“I would love to build some sort of a week-long program, like if we started off with Jackie’s (Keliiaa) night of comedy, then the next night … it could be a powwow ground, and then the next day we have a new play reading by Native Writers Theater up in Marin … and then the next night it’s an elder drum circle … Just a week-long explosion of Native stuff in the Summer time. That would be exciting.”

Oakland Shakespeare Festival’s Native affinity group. (L–R) Top: Rainbow Dickerson, Shannon R. Davis, Mary Kathryn Nagle, Tanis Parenteau, Sheila Tousey, Shyla Lefner, Christopher Salazar. Front: Ixtlán. (Courtesy Shannon R. Davis)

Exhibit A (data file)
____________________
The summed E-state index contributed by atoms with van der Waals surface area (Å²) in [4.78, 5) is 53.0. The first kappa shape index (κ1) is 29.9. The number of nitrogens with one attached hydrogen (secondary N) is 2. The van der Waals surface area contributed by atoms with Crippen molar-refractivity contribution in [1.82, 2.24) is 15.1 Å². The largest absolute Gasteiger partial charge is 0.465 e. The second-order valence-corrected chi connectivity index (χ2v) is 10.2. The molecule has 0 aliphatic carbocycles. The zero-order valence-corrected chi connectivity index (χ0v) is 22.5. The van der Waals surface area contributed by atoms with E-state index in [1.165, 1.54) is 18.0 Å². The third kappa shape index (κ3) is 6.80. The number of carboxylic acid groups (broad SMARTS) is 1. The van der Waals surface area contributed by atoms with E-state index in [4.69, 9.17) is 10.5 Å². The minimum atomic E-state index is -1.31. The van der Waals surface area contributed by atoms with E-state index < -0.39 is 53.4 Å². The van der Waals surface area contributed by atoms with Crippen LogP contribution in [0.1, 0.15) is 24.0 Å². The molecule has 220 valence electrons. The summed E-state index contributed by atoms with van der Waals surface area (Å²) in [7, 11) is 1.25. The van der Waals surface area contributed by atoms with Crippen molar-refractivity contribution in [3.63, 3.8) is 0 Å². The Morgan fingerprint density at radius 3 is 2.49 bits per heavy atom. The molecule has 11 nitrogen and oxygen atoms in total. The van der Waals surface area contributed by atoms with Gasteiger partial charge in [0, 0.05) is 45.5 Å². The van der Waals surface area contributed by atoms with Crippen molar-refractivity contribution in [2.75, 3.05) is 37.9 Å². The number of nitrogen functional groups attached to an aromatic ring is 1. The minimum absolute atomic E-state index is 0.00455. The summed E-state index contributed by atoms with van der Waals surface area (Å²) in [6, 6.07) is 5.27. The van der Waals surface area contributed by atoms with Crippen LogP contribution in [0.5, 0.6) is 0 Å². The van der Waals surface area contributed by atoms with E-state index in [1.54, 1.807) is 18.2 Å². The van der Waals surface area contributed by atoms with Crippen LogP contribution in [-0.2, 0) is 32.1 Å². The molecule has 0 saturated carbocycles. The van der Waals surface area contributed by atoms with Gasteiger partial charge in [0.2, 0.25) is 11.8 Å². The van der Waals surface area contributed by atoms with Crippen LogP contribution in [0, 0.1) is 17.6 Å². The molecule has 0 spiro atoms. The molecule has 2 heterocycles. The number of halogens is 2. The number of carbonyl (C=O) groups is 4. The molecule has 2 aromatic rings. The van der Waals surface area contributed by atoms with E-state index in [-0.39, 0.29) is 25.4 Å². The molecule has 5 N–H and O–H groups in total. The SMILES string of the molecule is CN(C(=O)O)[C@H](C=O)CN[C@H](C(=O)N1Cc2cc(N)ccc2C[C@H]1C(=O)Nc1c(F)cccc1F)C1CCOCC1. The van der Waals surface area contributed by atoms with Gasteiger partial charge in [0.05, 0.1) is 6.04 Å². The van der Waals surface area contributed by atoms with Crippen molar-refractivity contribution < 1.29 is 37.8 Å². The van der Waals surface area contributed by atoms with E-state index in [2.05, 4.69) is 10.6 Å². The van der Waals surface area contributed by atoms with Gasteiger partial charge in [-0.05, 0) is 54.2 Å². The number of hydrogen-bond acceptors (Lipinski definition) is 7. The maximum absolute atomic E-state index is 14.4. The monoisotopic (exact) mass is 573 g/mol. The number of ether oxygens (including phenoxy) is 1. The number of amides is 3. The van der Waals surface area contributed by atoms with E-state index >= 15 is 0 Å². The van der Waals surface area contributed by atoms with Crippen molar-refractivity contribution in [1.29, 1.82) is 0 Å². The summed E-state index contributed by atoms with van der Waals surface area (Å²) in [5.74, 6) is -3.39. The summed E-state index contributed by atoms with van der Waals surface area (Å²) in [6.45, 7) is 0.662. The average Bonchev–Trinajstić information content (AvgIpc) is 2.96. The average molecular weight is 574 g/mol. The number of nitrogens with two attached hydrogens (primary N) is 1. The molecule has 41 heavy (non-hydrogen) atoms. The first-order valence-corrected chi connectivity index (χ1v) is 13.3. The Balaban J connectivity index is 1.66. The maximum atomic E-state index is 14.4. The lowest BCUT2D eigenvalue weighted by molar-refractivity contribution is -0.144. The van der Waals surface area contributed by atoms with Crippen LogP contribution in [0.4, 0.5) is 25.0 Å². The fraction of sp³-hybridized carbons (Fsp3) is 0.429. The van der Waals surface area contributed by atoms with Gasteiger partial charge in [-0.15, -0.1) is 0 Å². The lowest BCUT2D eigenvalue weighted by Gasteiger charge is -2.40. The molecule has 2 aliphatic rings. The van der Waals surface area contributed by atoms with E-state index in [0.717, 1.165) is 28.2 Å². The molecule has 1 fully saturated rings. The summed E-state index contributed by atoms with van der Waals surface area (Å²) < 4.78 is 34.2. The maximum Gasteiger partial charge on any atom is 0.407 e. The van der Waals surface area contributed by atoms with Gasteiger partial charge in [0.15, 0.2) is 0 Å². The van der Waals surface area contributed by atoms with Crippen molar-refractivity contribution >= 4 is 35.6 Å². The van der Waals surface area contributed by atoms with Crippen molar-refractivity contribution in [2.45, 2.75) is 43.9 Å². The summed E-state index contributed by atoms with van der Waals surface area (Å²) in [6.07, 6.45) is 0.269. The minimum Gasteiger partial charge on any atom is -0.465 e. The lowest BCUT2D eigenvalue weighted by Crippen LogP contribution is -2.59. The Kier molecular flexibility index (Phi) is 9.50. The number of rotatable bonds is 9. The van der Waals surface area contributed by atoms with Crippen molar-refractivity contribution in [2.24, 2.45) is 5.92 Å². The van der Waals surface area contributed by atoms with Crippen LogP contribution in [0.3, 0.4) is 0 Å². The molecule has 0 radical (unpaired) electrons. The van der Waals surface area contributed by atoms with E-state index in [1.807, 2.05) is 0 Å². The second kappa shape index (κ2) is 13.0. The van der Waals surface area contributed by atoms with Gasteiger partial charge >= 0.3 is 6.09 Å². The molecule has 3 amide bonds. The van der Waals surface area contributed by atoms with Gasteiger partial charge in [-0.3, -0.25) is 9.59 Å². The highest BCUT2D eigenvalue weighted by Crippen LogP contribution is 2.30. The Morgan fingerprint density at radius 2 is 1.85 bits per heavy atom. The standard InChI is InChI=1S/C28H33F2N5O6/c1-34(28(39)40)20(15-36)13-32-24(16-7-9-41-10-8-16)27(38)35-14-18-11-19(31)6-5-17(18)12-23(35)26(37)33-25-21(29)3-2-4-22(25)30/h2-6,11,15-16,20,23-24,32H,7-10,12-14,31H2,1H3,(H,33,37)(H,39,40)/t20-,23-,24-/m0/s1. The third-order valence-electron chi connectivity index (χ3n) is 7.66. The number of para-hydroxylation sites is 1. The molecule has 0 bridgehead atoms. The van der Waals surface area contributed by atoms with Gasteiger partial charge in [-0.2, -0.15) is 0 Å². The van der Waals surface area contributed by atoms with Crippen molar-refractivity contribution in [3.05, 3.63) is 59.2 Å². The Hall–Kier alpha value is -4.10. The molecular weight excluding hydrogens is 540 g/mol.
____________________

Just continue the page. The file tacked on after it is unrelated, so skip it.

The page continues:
It’s taken 10 years for Nagle’s script to premiere in the Bay Area, and perhaps an entire 400 years for the Bay Area to begin grappling with its specific tale of the Lenape people’s displacement and its modern-day repercussions. But despite the heavy subject matter, Aurora Theatre’s production is helping to activate and center a community of local Native theatre artists and allies in a generative process that Davis happily describes as “fun.”

“This cast is amazing,” she shares. “They are just having a blast in the room, so my number one mission was accomplished.”


‘Manahatta’ previews begin Friday, Feb. 9, at Aurora Theatre in Berkeley. Details and tickets here.